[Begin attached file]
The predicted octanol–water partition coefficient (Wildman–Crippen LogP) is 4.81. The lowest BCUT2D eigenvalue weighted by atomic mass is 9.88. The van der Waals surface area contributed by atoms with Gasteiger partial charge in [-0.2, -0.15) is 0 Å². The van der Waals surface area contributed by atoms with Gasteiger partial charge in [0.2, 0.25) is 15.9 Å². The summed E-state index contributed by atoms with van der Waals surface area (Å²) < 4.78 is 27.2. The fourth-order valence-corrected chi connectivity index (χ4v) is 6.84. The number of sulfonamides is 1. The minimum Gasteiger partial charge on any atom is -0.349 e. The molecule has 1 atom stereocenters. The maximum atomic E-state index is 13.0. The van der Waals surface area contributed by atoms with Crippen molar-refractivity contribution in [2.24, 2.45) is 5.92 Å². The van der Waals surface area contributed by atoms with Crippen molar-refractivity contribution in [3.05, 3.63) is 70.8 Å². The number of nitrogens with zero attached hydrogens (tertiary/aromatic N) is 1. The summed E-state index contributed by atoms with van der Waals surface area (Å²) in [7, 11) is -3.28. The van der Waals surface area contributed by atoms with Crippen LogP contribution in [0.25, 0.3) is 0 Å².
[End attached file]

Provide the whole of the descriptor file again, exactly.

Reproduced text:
The predicted octanol–water partition coefficient (Wildman–Crippen LogP) is 4.81. The lowest BCUT2D eigenvalue weighted by atomic mass is 9.88. The van der Waals surface area contributed by atoms with Gasteiger partial charge in [-0.2, -0.15) is 0 Å². The van der Waals surface area contributed by atoms with Gasteiger partial charge in [0.2, 0.25) is 15.9 Å². The summed E-state index contributed by atoms with van der Waals surface area (Å²) < 4.78 is 27.2. The fourth-order valence-corrected chi connectivity index (χ4v) is 6.84. The number of sulfonamides is 1. The minimum Gasteiger partial charge on any atom is -0.349 e. The molecule has 1 atom stereocenters. The maximum atomic E-state index is 13.0. The van der Waals surface area contributed by atoms with Crippen molar-refractivity contribution in [2.24, 2.45) is 5.92 Å². The van der Waals surface area contributed by atoms with Crippen molar-refractivity contribution in [3.05, 3.63) is 70.8 Å². The number of nitrogens with zero attached hydrogens (tertiary/aromatic N) is 1. The summed E-state index contributed by atoms with van der Waals surface area (Å²) in [7, 11) is -3.28. The van der Waals surface area contributed by atoms with Crippen LogP contribution in [0.25, 0.3) is 0 Å².